Another way to wear pink clothes is to layer them with non-pink clothes – preferably black, dark blue, or army green. It was with this principle in mind that I wore a baby-pink polo neck with frilly sleeves (and having some fun by suggesting to the princess that becasue I have frilly pink sleeves, I am “fairy-er” than she is.) I wore a severe dark-blue top over it with long tight sleeves and a huge v-neck. So the pinky parts were visible just at the collar and chest, and a sliver of frilly pink sleeve. I liked the effect, and I am making full use of the layering fashion, which suits low student budgets very well since it allows me to make inventive use of old clothes, and stop myself from going mad with boredom wearing the same set of trousers-dresses-shirts-blouses every day.
I may have gone a bit over the top, and today I find myself wearing a rather bewildering array of items: grey knitted dress with silvery side panels, originally bought as a going-away manteau from a fancy manteau shop in downtown Tehran. The dress is slightly below the knee, and I am wearing black and white long socks with silvery trim. So far, so good. Over the dress, I am wearing a red long-sleeved cotton top with a wide neck, with faint “termeh” pattern in light-blue and army green, – and pink. And over the top, I am wearing a short-sleeved hip-length cotton knitted cardigan in army grey-green. The multidute of mismatching collars are hidden beneath a huge dark-blue pashmina with silver trim.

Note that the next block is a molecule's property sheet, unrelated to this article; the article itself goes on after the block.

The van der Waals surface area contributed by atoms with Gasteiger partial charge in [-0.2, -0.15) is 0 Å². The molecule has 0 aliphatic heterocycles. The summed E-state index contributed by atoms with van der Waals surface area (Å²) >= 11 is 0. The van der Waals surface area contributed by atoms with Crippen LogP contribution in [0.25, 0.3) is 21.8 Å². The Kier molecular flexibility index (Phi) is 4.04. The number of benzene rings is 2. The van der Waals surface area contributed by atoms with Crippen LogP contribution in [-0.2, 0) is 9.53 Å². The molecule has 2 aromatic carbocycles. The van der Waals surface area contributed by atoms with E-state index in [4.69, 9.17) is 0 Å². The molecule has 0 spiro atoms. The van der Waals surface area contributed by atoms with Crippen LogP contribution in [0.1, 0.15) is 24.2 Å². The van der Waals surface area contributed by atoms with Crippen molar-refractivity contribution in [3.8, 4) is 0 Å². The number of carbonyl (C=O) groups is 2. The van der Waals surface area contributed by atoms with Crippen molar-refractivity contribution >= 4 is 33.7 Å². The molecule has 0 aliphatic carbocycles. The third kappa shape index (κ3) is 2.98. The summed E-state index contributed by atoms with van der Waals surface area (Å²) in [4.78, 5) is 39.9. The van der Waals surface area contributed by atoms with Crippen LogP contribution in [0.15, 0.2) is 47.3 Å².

A bit confusing, but I get comfort from two things: here in Halifax, I might as well be invisible for all the attention and notice I get from people; and second, the little bits of pink in the termeh design of the red top are almost invisible. I could have never worn an outfit like that in my Tehran office, as I would have run the risk of being lynched by my rather conservative, interested, and sharp-eyed colleagues.